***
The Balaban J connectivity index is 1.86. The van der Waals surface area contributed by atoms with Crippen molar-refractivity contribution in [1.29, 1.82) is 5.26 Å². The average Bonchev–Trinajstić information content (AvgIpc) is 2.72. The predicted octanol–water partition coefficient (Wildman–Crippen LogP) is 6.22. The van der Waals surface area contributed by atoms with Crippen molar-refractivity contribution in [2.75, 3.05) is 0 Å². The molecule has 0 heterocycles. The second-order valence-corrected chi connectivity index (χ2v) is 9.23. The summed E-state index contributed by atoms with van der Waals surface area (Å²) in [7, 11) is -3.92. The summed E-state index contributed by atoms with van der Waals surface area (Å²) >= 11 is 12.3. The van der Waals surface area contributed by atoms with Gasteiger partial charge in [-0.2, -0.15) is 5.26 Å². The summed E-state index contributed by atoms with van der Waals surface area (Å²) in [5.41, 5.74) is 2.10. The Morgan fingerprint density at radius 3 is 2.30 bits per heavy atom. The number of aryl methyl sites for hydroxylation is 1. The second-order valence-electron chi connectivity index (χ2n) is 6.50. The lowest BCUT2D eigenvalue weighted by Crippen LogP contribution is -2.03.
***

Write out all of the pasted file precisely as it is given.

The Balaban J connectivity index is 1.86. The van der Waals surface area contributed by atoms with Crippen molar-refractivity contribution in [1.29, 1.82) is 5.26 Å². The average Bonchev–Trinajstić information content (AvgIpc) is 2.72. The predicted octanol–water partition coefficient (Wildman–Crippen LogP) is 6.22. The van der Waals surface area contributed by atoms with Crippen molar-refractivity contribution in [2.75, 3.05) is 0 Å². The molecule has 0 heterocycles. The second-order valence-corrected chi connectivity index (χ2v) is 9.23. The summed E-state index contributed by atoms with van der Waals surface area (Å²) in [7, 11) is -3.92. The summed E-state index contributed by atoms with van der Waals surface area (Å²) >= 11 is 12.3. The van der Waals surface area contributed by atoms with Gasteiger partial charge in [-0.2, -0.15) is 5.26 Å². The summed E-state index contributed by atoms with van der Waals surface area (Å²) in [5.41, 5.74) is 2.10. The Morgan fingerprint density at radius 3 is 2.30 bits per heavy atom. The number of aryl methyl sites for hydroxylation is 1. The second-order valence-electron chi connectivity index (χ2n) is 6.50. The lowest BCUT2D eigenvalue weighted by Crippen LogP contribution is -2.03.